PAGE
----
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Interview: Economic Policy Changes Will Move the Needle, Not Reusable Bags

Raz Godelnik
| Monday November 7th, 2011 | 0 Comments

Walking in Greenwich Village after Gernot Wagner’s talk at the New School last Tuesday, I realized that I’m probably not very far from the home of Colin Beavan, aka No Impact Man. I find it very interesting that these two bright people, who are so passionate about the future of the planet, have such different approaches to dealing with our environmental challenges.

While Beavan takes a more personal approach based on efforts to lesser the impact on the environment, Wagner believes that “only the right economic policies will enable us as individuals to be guided by self-interest and still do the right thing for the planet,” he wrote recently in a New York Times op-ed. Although he himself is a vegetarian, rides his bike to work and is very enthusiastic about recycling, using reusable bags and so on, Wagner thinks none of these will stop global warming.

I was very intrigued by his arguments on the NYT piece and therefore was very happy to hear that the Tishman Environment and Design Center at the New School is hosting a book launch for Wagner’s new book But Will the Planet Notice? How Smart Economics Can Save the World. Here’s an opportunity to get it right, I thought to myself. And I wasn’t wrong.

For over an hour, Wagner, who works as an Economist at the Environmental Defense Fund and holds a PhD in Political Economy and Government from Harvard, presented his perspective on the right ways to make a difference. Recycling, using a tote bag and other similar daily efforts won’t solve global warming, he told the audience, adding that self-sacrifice doesn’t make a difference and can actually be counter-productive.

The part of not making a difference is actually quite clear – there aren’t enough people who do the right things to create a positive impact on a large scale. I was curious though about the counter-productive part – how doing good actually worsens things. Wagner explained that for example when we buy carbon offsets for our flights, it can make us feel better about flying and as a result we fly more. There’s also the single-action bias phenomenon, he added,  where if I do something good like using a reusable bag at the store, I feel this gesture might compensate for other environmental sins I’m committing like getting into the car and driving home instead of taking the bus. This can also lead to another phenomenon – mass delusion. He gave the example of Obama voters that thought the environment was getting better just a week after President Obama took office, when nothing was actually done yet.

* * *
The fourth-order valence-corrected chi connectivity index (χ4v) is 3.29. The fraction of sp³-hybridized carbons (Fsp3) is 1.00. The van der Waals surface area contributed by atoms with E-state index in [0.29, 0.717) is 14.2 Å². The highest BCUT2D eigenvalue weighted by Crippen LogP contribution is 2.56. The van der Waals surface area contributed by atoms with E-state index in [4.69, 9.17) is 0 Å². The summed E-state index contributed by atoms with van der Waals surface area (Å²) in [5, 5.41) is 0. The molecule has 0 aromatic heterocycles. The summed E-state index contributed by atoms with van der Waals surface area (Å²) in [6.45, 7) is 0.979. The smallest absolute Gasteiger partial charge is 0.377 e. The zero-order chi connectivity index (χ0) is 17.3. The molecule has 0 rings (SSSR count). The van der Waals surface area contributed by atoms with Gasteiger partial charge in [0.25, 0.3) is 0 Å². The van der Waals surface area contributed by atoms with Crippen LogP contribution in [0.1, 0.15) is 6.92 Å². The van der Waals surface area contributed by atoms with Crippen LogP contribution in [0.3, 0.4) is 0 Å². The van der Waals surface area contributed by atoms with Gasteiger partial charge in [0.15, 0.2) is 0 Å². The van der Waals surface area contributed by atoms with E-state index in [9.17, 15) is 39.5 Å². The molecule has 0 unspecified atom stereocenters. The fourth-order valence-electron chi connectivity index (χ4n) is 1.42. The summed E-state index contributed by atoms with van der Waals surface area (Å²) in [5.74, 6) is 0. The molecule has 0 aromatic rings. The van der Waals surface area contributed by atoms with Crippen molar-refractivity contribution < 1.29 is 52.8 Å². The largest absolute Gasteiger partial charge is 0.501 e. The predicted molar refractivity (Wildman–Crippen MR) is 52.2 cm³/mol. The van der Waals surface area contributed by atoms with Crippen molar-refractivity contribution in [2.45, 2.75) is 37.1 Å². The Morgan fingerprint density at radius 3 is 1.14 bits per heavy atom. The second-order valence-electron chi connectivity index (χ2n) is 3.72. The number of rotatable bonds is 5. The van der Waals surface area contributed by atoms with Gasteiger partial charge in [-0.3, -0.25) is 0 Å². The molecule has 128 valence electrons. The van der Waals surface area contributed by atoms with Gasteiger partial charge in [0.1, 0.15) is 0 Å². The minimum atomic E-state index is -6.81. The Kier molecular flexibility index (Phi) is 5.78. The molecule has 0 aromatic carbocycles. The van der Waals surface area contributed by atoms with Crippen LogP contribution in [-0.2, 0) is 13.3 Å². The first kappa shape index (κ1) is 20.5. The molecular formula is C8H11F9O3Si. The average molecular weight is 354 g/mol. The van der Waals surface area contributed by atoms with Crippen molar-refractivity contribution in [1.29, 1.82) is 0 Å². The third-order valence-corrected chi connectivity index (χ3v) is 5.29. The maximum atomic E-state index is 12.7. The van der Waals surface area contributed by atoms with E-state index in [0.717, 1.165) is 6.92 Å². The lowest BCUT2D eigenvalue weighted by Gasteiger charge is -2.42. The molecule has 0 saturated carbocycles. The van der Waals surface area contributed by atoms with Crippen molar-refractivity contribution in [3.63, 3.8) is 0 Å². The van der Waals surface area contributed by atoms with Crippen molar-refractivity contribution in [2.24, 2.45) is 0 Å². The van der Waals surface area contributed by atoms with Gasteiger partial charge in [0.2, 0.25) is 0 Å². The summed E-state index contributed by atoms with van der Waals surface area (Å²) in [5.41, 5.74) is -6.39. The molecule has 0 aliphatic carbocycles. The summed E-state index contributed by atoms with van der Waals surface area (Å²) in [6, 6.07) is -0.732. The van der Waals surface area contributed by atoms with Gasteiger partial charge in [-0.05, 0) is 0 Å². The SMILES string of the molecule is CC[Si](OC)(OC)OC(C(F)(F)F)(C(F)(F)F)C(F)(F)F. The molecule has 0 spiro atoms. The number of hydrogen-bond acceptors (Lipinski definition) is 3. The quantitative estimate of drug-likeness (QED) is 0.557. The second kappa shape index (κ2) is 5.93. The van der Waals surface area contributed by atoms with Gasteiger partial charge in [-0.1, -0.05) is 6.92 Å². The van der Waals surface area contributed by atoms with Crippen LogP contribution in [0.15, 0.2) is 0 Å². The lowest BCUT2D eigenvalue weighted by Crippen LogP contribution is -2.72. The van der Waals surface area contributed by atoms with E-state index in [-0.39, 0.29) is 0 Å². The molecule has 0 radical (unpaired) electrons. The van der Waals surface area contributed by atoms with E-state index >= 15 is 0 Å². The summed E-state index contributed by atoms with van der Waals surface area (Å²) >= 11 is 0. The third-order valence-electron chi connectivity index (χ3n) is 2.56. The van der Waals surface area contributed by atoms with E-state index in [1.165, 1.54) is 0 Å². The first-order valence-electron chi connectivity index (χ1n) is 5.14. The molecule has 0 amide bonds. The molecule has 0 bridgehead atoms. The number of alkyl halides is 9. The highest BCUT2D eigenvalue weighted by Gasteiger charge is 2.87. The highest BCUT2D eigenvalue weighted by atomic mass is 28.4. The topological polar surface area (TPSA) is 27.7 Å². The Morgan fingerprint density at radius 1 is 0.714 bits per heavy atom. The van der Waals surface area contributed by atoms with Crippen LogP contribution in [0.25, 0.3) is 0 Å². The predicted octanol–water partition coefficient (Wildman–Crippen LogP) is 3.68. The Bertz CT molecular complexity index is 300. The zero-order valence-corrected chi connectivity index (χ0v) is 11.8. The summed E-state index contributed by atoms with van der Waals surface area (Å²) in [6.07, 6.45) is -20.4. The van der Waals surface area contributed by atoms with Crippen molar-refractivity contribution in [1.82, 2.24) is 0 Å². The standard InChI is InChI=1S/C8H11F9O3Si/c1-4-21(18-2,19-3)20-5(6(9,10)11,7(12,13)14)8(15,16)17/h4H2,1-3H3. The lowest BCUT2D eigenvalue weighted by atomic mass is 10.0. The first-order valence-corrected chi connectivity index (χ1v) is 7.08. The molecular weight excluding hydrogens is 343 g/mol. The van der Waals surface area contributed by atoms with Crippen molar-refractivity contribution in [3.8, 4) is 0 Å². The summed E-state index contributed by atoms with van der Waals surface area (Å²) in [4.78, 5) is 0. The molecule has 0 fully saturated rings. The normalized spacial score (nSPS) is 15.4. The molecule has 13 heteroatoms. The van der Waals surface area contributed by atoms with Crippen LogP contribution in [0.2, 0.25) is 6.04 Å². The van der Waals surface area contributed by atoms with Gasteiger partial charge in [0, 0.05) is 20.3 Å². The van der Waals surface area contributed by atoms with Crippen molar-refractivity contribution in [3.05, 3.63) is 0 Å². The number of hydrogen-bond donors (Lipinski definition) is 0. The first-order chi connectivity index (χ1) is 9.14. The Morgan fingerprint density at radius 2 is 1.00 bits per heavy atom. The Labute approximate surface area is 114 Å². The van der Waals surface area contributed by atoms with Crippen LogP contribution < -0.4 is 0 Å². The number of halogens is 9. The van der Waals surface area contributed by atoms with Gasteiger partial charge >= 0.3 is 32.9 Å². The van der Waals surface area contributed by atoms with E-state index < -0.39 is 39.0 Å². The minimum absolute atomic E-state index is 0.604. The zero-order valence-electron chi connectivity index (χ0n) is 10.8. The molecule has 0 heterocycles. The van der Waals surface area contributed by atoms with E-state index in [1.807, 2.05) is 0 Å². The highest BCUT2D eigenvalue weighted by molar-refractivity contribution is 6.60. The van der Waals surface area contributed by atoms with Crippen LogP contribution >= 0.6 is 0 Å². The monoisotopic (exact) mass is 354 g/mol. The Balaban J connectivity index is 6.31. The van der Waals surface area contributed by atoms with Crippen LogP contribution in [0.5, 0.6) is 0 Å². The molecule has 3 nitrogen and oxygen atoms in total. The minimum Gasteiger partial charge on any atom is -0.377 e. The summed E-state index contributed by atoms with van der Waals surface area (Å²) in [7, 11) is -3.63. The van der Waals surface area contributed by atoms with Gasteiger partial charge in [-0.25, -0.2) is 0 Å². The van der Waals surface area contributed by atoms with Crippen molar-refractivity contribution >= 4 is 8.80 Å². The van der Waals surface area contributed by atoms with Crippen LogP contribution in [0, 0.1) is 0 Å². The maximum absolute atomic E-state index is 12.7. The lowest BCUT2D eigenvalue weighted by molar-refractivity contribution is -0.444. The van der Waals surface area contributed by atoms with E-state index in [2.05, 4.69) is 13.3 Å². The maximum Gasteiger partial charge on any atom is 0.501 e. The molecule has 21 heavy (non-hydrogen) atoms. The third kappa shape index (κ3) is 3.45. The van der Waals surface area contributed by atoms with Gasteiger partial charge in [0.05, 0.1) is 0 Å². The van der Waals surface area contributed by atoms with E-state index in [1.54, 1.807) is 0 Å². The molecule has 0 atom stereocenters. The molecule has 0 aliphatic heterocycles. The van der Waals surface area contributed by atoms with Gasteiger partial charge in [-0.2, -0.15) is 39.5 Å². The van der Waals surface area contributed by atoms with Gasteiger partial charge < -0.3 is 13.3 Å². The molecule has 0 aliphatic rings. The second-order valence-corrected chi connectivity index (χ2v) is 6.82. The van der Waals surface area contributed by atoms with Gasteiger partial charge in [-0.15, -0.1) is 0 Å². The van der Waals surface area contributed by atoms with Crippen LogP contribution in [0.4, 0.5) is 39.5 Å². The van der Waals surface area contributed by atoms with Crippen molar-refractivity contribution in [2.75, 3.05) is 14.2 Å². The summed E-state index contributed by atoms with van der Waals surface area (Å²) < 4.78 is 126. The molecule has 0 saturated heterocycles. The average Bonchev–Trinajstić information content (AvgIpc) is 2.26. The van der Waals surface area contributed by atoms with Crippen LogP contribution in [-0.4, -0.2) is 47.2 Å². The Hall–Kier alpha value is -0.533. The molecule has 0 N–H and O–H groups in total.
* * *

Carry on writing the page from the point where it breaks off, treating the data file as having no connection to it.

If we go back to the part dealing with making a difference, the questions is how you get the critical mass to do the right thing and hence make a real impact. Wagner believes the only way to make a difference is through policy changes that can lead people to do what is in their best interest. These are not necessarily big changes – they can be tiny like the PlasTax (Ireland’s fee on plastic bags which was enacted almost a decade ago). Even though it was only 15 euro cents (later it was increased to 22 euro cents), this tax resulted in decreasing approximately 94 percent of the plastic bags used in Ireland – about 1 billion less plastic bags a year!